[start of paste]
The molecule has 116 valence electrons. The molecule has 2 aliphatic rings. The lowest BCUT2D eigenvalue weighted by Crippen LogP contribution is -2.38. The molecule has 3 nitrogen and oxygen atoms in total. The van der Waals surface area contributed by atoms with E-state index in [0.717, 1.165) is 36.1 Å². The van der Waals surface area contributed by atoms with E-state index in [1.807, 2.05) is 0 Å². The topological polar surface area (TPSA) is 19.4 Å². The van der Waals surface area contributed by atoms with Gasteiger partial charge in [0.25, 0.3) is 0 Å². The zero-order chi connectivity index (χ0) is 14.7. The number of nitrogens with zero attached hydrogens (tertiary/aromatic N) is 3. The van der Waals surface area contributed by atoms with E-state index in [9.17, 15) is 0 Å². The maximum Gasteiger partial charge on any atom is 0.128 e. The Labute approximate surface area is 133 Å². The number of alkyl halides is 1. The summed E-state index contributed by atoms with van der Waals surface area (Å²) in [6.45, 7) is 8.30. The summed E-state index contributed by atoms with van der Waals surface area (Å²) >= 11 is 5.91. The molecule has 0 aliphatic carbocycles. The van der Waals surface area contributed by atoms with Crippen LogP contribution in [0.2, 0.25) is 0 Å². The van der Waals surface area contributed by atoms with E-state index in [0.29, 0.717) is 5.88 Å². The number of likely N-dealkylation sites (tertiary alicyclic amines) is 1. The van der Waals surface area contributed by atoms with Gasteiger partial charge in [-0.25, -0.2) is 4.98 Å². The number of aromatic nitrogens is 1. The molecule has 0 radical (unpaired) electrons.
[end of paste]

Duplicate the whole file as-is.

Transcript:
The molecule has 116 valence electrons. The molecule has 2 aliphatic rings. The lowest BCUT2D eigenvalue weighted by Crippen LogP contribution is -2.38. The molecule has 3 nitrogen and oxygen atoms in total. The van der Waals surface area contributed by atoms with E-state index in [0.717, 1.165) is 36.1 Å². The van der Waals surface area contributed by atoms with E-state index in [1.807, 2.05) is 0 Å². The topological polar surface area (TPSA) is 19.4 Å². The van der Waals surface area contributed by atoms with Gasteiger partial charge in [0.25, 0.3) is 0 Å². The zero-order chi connectivity index (χ0) is 14.7. The number of nitrogens with zero attached hydrogens (tertiary/aromatic N) is 3. The van der Waals surface area contributed by atoms with E-state index in [9.17, 15) is 0 Å². The maximum Gasteiger partial charge on any atom is 0.128 e. The Labute approximate surface area is 133 Å². The number of alkyl halides is 1. The summed E-state index contributed by atoms with van der Waals surface area (Å²) in [6.45, 7) is 8.30. The summed E-state index contributed by atoms with van der Waals surface area (Å²) >= 11 is 5.91. The molecule has 0 aliphatic carbocycles. The van der Waals surface area contributed by atoms with Crippen LogP contribution in [0.2, 0.25) is 0 Å². The van der Waals surface area contributed by atoms with E-state index in [0.29, 0.717) is 5.88 Å². The number of likely N-dealkylation sites (tertiary alicyclic amines) is 1. The van der Waals surface area contributed by atoms with Gasteiger partial charge in [-0.25, -0.2) is 4.98 Å². The number of aromatic nitrogens is 1. The molecule has 0 radical (unpaired) electrons.